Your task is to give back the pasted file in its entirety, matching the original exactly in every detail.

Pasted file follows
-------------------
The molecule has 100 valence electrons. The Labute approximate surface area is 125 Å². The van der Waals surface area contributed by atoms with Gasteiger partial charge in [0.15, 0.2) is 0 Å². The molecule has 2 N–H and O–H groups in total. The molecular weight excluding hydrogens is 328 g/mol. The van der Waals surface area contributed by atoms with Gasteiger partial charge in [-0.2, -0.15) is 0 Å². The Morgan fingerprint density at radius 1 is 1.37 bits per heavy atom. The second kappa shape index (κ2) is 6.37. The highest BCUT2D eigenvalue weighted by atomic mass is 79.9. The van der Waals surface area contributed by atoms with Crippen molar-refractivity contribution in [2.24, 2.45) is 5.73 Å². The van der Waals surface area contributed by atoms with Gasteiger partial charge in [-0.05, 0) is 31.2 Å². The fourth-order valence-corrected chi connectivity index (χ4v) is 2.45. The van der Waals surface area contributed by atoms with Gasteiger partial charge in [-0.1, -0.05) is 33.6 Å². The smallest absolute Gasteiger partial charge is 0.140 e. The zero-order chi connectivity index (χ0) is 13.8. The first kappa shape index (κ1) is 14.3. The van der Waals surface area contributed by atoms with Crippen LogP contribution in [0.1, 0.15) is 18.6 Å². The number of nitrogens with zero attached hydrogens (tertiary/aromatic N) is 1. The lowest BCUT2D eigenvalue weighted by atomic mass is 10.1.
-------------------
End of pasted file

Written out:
The molecule has 100 valence electrons. The Labute approximate surface area is 125 Å². The van der Waals surface area contributed by atoms with Gasteiger partial charge in [0.15, 0.2) is 0 Å². The molecule has 2 N–H and O–H groups in total. The molecular weight excluding hydrogens is 328 g/mol. The van der Waals surface area contributed by atoms with Gasteiger partial charge in [-0.2, -0.15) is 0 Å². The Morgan fingerprint density at radius 1 is 1.37 bits per heavy atom. The second kappa shape index (κ2) is 6.37. The highest BCUT2D eigenvalue weighted by atomic mass is 79.9. The van der Waals surface area contributed by atoms with Crippen molar-refractivity contribution in [2.24, 2.45) is 5.73 Å². The van der Waals surface area contributed by atoms with Gasteiger partial charge in [-0.05, 0) is 31.2 Å². The fourth-order valence-corrected chi connectivity index (χ4v) is 2.45. The van der Waals surface area contributed by atoms with Gasteiger partial charge in [-0.1, -0.05) is 33.6 Å². The smallest absolute Gasteiger partial charge is 0.140 e. The zero-order chi connectivity index (χ0) is 13.8. The first kappa shape index (κ1) is 14.3. The van der Waals surface area contributed by atoms with Crippen LogP contribution in [0.1, 0.15) is 18.6 Å². The number of nitrogens with zero attached hydrogens (tertiary/aromatic N) is 1. The lowest BCUT2D eigenvalue weighted by atomic mass is 10.1.